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in the case where the district had a fund balance of 35.5%, bereducing it to the median, it could of save over $79 million. another power indicator that i don't have a slide for, involves the average cost of processing invoices. this is the second most commonly used accounts payable indicator in the private second torl. the data indicates that the values range from about $65 per invoice to about $1.70, an enormous spread. the median is $5.19. again, the cost saving implications are substantial. a district with an average cost per invoice of $18 could save $136,000 for every 10,000 invoices processed if it moved to the $5 median. a district with some 250,000 kid, which is fairly typical in our organization, could easily process over $315,000 invoices per year, meaning a savings of
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over $4 million. one final example, so i don't over well everyone with numbers, this is human resources, this function is obviously important because education is a people business, as jim indicated, and it relies on having appropriately trained talent, who shows up. one power indicator in this area involves a number of lost instructional days due to teacher absenteeism. one can see that absenteeism rates range from pretty close to zero to 11.1 paso robles. the median is about 6%. there are cost implications as well as student achievement implications here of course. on the financial side, a district with 10,000 fte teachers an an absentee rate of 11.1% could save $230,000. a district with 50,000 teachers could save $1.1 million by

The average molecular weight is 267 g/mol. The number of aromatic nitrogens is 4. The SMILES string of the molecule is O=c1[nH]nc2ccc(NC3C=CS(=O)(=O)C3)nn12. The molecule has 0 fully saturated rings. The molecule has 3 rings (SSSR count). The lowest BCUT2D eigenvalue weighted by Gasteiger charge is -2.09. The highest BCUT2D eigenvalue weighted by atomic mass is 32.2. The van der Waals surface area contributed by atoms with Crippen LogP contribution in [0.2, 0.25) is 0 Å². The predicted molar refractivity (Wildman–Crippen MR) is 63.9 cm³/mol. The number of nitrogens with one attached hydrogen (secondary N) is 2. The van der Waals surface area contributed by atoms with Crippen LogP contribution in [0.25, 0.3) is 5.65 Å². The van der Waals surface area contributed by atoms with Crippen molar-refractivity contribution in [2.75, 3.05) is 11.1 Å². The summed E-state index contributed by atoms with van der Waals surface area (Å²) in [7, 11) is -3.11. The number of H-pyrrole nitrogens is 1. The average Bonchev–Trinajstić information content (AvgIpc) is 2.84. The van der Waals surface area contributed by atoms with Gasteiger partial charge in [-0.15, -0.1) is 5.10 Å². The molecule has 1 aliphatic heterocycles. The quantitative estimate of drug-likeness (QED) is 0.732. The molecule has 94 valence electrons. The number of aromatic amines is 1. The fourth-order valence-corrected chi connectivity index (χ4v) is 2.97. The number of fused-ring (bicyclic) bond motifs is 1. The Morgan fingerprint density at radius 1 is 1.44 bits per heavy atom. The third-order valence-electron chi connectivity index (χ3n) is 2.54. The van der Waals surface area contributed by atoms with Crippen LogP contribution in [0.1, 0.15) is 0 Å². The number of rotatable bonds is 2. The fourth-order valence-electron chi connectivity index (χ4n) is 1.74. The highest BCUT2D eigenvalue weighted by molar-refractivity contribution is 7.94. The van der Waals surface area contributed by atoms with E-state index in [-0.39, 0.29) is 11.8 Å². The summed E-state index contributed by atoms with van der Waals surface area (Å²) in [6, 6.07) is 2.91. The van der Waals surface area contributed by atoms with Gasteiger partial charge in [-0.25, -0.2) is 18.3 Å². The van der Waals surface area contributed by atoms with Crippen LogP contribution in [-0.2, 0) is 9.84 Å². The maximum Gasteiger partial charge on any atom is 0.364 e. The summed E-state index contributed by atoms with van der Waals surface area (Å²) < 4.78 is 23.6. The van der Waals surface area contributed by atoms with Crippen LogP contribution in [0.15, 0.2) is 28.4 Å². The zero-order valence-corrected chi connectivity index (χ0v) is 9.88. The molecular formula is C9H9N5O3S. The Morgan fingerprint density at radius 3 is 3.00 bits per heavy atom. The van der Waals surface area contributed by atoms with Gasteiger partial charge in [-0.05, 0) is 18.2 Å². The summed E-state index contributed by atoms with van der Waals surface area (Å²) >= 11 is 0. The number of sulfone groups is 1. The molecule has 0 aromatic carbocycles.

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cutting its absenteeism rates. we have many, many more examples in these and other functions. again, some 227 indicators in all, all of which you can find at our web site at it's a little hard to calculate the potential for total savings but we estimate that a district with about 36,000 students, that is consistently in the bottom quartile of its peers could of save between $20 million and $50 million a year by moving closer to the median performance. a larger district might be able to save between 50 and $100 million by pursuing these targeted strategies, or about 5% of its budget. one has to be cautious with these data of course, because districts will sometimes rate poorly on one indicator or another for reasons that have nothing to do with eferns. for instance -- efficiency. for instance, a district could have high spending on